courtesy of Bookmarks Magazine
A Kiowa poet, N. Scott Momaday, once remarked that the American West “is a place that has to be seen to be believed, and it may have to be believed in order to be seen.” The region has always occupied a unique niche in the American imagination. As the “final frontier,” it symbolized renewal, individualism, and democracy. Mark Twain depicted the West as an outpost for miners and outlaws. Mary Austin described a desert region of “lost borders.” John Muir praised the West’s untrammeled natural beauty. Gene Autry brought the rugged cowboy to the silver screen. And John Steinbeck immortalized the West’s nearly untouchable wealth. Yet the mythic West and authentic West did not always intersect. Underneath glittering visions of gold, palm trees, and cowboys lie harsher stories of cultural clashes, Native American removal, immigrant labor, and industrialization. Here, historians and novelists recommend their favorite books on the American West, from exploration and conquest to myth and the new “multicultural,” industrial West.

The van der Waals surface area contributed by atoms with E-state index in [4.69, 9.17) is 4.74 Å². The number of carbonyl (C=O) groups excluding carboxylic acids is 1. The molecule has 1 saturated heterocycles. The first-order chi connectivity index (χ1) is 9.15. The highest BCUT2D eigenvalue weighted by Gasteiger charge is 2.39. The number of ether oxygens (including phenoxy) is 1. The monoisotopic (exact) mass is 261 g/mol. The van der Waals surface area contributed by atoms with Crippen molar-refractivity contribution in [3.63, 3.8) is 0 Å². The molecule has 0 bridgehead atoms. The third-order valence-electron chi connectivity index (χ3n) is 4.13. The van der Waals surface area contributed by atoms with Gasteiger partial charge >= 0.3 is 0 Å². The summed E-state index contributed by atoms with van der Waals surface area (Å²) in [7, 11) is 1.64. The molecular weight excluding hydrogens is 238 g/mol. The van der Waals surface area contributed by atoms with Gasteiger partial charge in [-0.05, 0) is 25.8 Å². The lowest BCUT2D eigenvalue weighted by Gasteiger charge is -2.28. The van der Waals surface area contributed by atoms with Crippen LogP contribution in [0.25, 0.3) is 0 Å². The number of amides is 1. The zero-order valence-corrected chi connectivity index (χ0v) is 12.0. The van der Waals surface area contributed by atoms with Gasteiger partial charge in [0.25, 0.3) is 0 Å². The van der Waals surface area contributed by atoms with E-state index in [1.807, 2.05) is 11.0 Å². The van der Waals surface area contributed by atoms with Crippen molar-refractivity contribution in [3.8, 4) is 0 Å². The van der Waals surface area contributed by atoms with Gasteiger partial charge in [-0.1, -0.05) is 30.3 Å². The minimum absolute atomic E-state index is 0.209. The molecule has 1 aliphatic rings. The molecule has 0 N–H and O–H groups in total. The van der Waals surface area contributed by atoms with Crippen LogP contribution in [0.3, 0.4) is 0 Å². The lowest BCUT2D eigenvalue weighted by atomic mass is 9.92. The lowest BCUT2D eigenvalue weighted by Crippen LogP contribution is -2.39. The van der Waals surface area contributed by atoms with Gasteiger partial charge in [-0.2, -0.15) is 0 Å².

Page Stegner is the author of numerous books and essays on the American West, including his most recent narrative, Winning The Wild West: The Epic Saga of the American Frontier, 1800-1899 (2002).
|1||Cadillac Desert by Marc Reisner
The American West and Its Disappearing Water
|2||Marking the Sparrow’s Fall by Page Stegner
By Wallace Stegner (1998)
As complete and comprehensive a statement as we are ever likely to have about what it means to be a westerner, about what it means to know ourselves as a part of the natural world and competent to belong in it. [Wallace is Page’s father.]
|Hal K. Rothman